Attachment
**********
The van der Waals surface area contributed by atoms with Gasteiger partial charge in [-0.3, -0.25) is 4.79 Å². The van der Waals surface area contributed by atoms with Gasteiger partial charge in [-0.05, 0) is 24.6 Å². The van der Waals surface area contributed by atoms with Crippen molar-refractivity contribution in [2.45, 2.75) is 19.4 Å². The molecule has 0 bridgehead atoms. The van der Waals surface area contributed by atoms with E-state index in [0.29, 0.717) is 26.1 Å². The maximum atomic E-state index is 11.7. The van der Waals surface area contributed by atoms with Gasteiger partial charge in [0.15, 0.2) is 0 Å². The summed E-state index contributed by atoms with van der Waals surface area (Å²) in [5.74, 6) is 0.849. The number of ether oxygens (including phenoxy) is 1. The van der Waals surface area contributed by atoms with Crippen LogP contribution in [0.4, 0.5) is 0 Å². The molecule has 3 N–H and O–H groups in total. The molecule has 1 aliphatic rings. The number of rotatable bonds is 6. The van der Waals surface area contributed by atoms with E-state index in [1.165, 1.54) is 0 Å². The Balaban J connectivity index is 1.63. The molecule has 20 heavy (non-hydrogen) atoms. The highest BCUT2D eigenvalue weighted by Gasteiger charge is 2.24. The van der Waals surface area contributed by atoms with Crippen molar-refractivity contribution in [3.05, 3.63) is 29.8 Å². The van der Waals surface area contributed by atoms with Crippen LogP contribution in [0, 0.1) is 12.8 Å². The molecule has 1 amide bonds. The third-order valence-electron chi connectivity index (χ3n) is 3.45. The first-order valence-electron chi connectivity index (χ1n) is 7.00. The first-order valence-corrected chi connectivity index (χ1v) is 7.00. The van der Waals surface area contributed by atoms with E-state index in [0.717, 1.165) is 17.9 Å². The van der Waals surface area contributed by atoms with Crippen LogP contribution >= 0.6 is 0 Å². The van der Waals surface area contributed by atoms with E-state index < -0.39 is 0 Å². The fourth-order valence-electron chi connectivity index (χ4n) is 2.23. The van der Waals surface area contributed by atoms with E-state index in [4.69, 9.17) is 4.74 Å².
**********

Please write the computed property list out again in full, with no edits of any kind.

The van der Waals surface area contributed by atoms with Gasteiger partial charge in [-0.3, -0.25) is 4.79 Å². The van der Waals surface area contributed by atoms with Gasteiger partial charge in [-0.05, 0) is 24.6 Å². The van der Waals surface area contributed by atoms with Crippen molar-refractivity contribution in [2.45, 2.75) is 19.4 Å². The molecule has 0 bridgehead atoms. The van der Waals surface area contributed by atoms with E-state index in [0.29, 0.717) is 26.1 Å². The maximum atomic E-state index is 11.7. The van der Waals surface area contributed by atoms with Gasteiger partial charge in [0.15, 0.2) is 0 Å². The summed E-state index contributed by atoms with van der Waals surface area (Å²) in [5.74, 6) is 0.849. The number of ether oxygens (including phenoxy) is 1. The van der Waals surface area contributed by atoms with Crippen LogP contribution in [0.4, 0.5) is 0 Å². The molecule has 3 N–H and O–H groups in total. The molecule has 1 aliphatic rings. The number of rotatable bonds is 6. The van der Waals surface area contributed by atoms with E-state index in [1.165, 1.54) is 0 Å². The Balaban J connectivity index is 1.63. The molecule has 20 heavy (non-hydrogen) atoms. The highest BCUT2D eigenvalue weighted by Gasteiger charge is 2.24. The van der Waals surface area contributed by atoms with Crippen molar-refractivity contribution in [3.05, 3.63) is 29.8 Å². The van der Waals surface area contributed by atoms with Crippen LogP contribution in [0, 0.1) is 12.8 Å². The molecule has 1 amide bonds. The third-order valence-electron chi connectivity index (χ3n) is 3.45. The first-order valence-electron chi connectivity index (χ1n) is 7.00. The first-order valence-corrected chi connectivity index (χ1v) is 7.00. The van der Waals surface area contributed by atoms with E-state index in [0.717, 1.165) is 17.9 Å². The van der Waals surface area contributed by atoms with Crippen LogP contribution >= 0.6 is 0 Å². The van der Waals surface area contributed by atoms with E-state index < -0.39 is 0 Å². The fourth-order valence-electron chi connectivity index (χ4n) is 2.23. The van der Waals surface area contributed by atoms with E-state index in [4.69, 9.17) is 4.74 Å².